To Learn. To Create. To Teach. October 28, 29, and 30, 2022 Friday & Saturday 10 am - 5 pm Sunday 10 am - 4 pm Featuring quality handcrafted jewelry, pottery, glass, woodworking, quilting, leatherwork and so much more! Due to renovations at Knobbs Creek Recreation Center, this year’s show will be held at Museum of the Albemarle 501 S. Water Street Elizabeth City, North Carolina General Admission is $2.00 per person; 12 and under free Food Trucks Daily from 11 am - 3 p.m. For questions or additional information, please call 252-338-3954 or 252-562-5441, or go to email@example.com.
Chowan County Regional Fair
Mariners’ Wharf Fall Music Festival
The Mariners’ Wharf Fall Music Festival will be held at Mariners’ Wharf Park at 110 S. Water St, Elizabeth City, from 6 p.m. to 10:30 p.m. on Friday, Sept. 23, and 3 p.m. to 10:30 p.m. on Saturday, Sept. 24. Admission is free. Food vendors and a beer garden will be available.
Edenton Steamers Clam Jam
The Mariners’ Wharf Fall Music Festival will be held at Mariners’ Wharf Park at 110 S. Water St, Elizabeth City, from 6 p.m. to 10:30 p.m. on Friday, Sept. 23, and 3 p.m. to 10:30 p.m. on Saturday, Sept. 24. Admission is free. Food vendors and a beer garden will be available.
Perquimans Restoration AssociaThe Perquimans County Restoration Association urday, Sept. 24, starting at 12:30 p.m. The event begins with a self-guided tour of historic homes and sites in downtown Hertford and concludes with a barbecue dinner on the lawn of the Newbold-White House at 5:30 p.m. The dinner will include both a silent auction and cake auction as well as music by Uphill. Tickets are $40 for both the tour and dinner, $25 for just the tour or the dinner. Visit https://perquimansrestoration.org.
The 76th annual Chowan County Regional Fair opens at the American Legion Fairgrounds on West Queen Street in Edenton on Tuesday, Sept. 27, and continues through Saturday, Oct. 1. The fair, which highlights Chowan County’s agricultural heritage, will feature exhibits, activities, amusement rides, food and entertainment. Advance tickets for the fair are $6, $8 at the gate. Those prices do not include midway rides. For unlimited rides, a wristband is available for $17 in advance and $20 at the gate.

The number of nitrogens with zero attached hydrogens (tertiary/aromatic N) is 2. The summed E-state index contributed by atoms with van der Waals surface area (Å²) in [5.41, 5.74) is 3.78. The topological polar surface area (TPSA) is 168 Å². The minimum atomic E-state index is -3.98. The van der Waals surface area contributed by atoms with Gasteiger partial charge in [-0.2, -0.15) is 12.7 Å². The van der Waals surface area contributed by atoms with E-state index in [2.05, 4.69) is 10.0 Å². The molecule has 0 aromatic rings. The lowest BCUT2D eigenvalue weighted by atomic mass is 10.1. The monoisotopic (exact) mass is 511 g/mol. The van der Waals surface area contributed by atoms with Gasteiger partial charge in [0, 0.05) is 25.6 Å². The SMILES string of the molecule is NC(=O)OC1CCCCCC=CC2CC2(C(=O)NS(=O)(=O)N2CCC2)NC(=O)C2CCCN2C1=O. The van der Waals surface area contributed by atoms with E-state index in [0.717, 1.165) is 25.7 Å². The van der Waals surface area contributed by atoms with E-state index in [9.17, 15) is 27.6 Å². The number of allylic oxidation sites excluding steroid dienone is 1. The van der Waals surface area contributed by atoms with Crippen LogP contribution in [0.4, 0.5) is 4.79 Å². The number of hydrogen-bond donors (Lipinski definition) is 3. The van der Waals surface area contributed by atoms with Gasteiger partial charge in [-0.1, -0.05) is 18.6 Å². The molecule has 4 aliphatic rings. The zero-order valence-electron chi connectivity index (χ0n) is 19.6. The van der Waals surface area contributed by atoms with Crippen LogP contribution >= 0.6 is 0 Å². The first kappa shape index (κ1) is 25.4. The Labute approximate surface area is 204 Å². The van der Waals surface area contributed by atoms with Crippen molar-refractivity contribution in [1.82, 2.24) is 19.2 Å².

Empty Bowls of Food Bank of the host its annuBowls of the fundMuseAlbea sneak Wednesday, from 5:30 p.m. and lunch on Sept. from
The Dismal Swamp State Park and Camden Tourism Development Authority will host the 8th annual Dismal Day at Dismal Swamp State Park in Camden County on Saturday, Oct. 22, from 10 a.m. to 2 p.m. -The Daily Advance
Albemarle will al Empty Albemarle raiser at um of the marle with peek event Sept. 28, to 7:30 p.m. Thursday, 29,
12:30 p.m. to 2 p.m. The soup is prepared by local restaurants and the bowls are crafted by local artisans and students. Tickets are $40 which includes lunch and a choice of a bowl or $25 for just the lunch. Tickets are available at the Museum of the Albemarle Gift Shop or by phone at (252) 335-4035.
ECFD Fire Safety Show
The Elizabeth City Fire Department will host its Fire Safety Show in the Performing Arts Center at College of The Albemarle in Elizabeth City Wednesday through Friday, Sept. 28-30, from 9:30 a.m. to 11 a.m.
Manhattan Short Films Festival
Arts of the Albemarle will host the Manhattan Short Films Festival Friday, Sept. 30, and Saturday, Oct. 1, from 7 p.m. to 11 p.m. The festival world. This is a ticketed event.
Currituck Farm Festival
Currituck County and the Currituck Center of N.C. Cooperative Extension will host the Currituck Farm Festival Saturday, Oct. 1 at the Extension Center at 120 Community Way in Barco. The festival, which celebrates Currituck’s rural heritage, will be held from noon to 4 p.m. and include a tractor parade and contests like skillet throwing and mini-punkin’ chuckin’. Food trucks will be available.
Arts on the Perquimans
The Perquimans Arts League will host its 11th annual Arts on the Perquimans Artisans Show at the Perquimans Recreation Center at 310 Granby St., Hertford, Saturday, Oct. 1. Outdoor and indoor spaces for artisans will be available. The event will also feature a barbecue meal from 11:30 a.m. to 5 p.m. for $10. Contact: 252-426-3041.
Arts of the Albemarle will host its eighth annual River City Rhythm & Brews tasting party on the portico at Museum of the Albemarle in Elizabeth City, Saturday, Oct. 8, from 3 p.m. to 7 p.m. -The Daily Advance
First Friday ArtWalk, a monthly showcase of local artists, artisans and musicians, will be held in Elizabeth City’s downtown Friday, Oct. 7, from 4 p.m. to 7 p.m. Downtown businesses and venues host the artists, artisans and musicians.
Shrimp by the Bay
The Edenton-Chowan Chamber of Commerce will host its 21st annual Shrimp by the Bay fundraiser on the green of the 1767 Chowan County Courthouse, Friday, Oct. 7, at 6:30 p.m. The event will feature live music, dancing, seafood, a silent auction, and games. Attendees can listen to the music for free. Tickets to enjoy the event’s food and beverages are $50. For tickets, contact: (252) 4823400.
Camden Heritage Festival
Camden County and the Camden Tourism Development Authority will host the second Camden Heritage Festival Saturday, Oct. 8, at Camden Community Park from 10 a.m. to 3 p.m. The free event will feature more than 30 heritage displays featuring antique farm equipment, classic cars, re-enactors and local wildlife. Visitors may also tour the historic Camden Jail.
Second Saturday Science
Port Discover, Elizabeth City’s hands-on science center, will host the Second Saturday Science program, Saturday, Oct. 8, from 11 a.m. to noon
River City Rhythm & Brews